What did you find?
Marta Holeksa: The DrOmnibus tool was found to have a positive and statistically significant effect on all measured skills: mathematical abilities, casual thinking, orientation in directions (e.g. positioning an object), orientation in space (up and down), orientation (left and right), manual and graphical proficiency, bottom-up attention, top-down attention, attention span. I also assessed the effect of the DrOmnibus tool according to the children’s age, sex, and disability using the Kruskal–Wallis test followed by the Wilcoxon test with the Bonferroni correction. The results showed that the DrOmnibus tool had a positive effect on the measured skills regardless of age, sex, or disability. I was able to conclude with 95% reliability that the inclusion of the DrOmnibus tool into therapy increased the children’s attention time 3.9 times, which is a remarkable result.
This study compared the DrOmnibus app against no app. Do you have plans to compare the relative effectiveness of multiple apps in future work?
Marta Holeksa: Of course I will study the effect of other tools, as long as new educational products keep appearing on the market that are designed for persons with intellectual disabilities, including autism, that lend themselves to further research. I may also conduct a study with children from a different part of Poland in order to verify the statistical data obtained with this particular group of participants.
I think that once this study is published, more teachers, therapists, or even parents who work with persons with disabilities, including autism, will notice how appropriate multimedia tools benefit the development of some cognitive abilities among children.
If you are interested in learning more about DrOmnibus, or receiving a free 14-day trial of their app, click here.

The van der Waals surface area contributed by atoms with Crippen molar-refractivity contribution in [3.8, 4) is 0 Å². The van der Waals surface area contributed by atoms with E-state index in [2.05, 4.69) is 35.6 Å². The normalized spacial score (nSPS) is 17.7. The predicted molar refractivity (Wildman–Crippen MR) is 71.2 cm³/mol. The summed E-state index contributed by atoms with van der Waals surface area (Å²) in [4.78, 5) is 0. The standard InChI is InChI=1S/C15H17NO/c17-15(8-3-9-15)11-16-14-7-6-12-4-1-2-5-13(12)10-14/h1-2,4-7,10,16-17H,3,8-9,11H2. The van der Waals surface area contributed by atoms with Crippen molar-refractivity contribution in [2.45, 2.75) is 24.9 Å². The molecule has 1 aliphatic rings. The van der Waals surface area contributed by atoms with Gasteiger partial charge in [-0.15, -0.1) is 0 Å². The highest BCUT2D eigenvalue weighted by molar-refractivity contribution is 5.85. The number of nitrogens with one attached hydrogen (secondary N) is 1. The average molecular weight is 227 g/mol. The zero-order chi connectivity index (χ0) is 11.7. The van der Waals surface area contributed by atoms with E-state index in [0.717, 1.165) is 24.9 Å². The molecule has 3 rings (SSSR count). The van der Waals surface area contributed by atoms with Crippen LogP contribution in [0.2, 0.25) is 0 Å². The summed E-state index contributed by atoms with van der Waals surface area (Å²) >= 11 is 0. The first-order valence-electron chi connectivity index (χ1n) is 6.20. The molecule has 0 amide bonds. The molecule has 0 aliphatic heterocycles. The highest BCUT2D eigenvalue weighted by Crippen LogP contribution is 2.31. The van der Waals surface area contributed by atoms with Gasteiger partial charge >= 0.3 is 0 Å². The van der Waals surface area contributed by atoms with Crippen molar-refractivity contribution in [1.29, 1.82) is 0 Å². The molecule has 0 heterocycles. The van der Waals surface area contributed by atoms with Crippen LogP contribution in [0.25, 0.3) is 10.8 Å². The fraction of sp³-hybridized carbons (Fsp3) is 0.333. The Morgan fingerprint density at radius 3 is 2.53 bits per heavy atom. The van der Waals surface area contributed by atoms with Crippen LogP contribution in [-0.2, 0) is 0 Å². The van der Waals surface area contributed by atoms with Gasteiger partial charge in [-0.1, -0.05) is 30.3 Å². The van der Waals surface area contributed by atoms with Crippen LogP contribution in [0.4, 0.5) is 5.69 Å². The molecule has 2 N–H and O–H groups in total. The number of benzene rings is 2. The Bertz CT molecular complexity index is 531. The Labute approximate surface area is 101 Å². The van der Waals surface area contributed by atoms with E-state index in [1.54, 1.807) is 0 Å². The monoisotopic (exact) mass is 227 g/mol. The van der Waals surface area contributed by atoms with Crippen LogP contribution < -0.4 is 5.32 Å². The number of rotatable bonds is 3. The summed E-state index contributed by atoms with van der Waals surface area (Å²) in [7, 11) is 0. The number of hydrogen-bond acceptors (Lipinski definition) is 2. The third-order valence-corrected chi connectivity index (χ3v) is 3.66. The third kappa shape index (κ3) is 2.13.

Todd A. Ward, PhD, BCBA-D is the President and Founder of bSci21Media, LLC, which owns the top behavior analytic media outlet in the world, bSci21.org. bSci21Media aims to disseminate behavior analysis to the world and to support ABA companies around the globe through the Behavioral Science in the 21st Century blog and its subsidiaries, bSciEntrepreneurial, bSciWebDesign, bSciWriting, bSciStudios and the ABA Outside the Box CEU series. Dr. Ward received his PhD in behavior analysis from the University of Nevada, Reno under Dr. Ramona Houmanfar. He has served as a Guest Associate Editor of the Journal of Organizational Behavior Management, and as an Editorial Board member of Behavior and Social Issues. Dr. Ward has also provided ABA services to children and adults with various developmental disabilities in day centers, in-home, residential, and school settings, and previously served as Faculty Director of Behavior Analysis Online at the University of North Texas. Dr. Ward is passionate about disseminating behavior analysis to the world and growing the field through entrepreneurship. Todd can be reached at firstname.lastname@example.org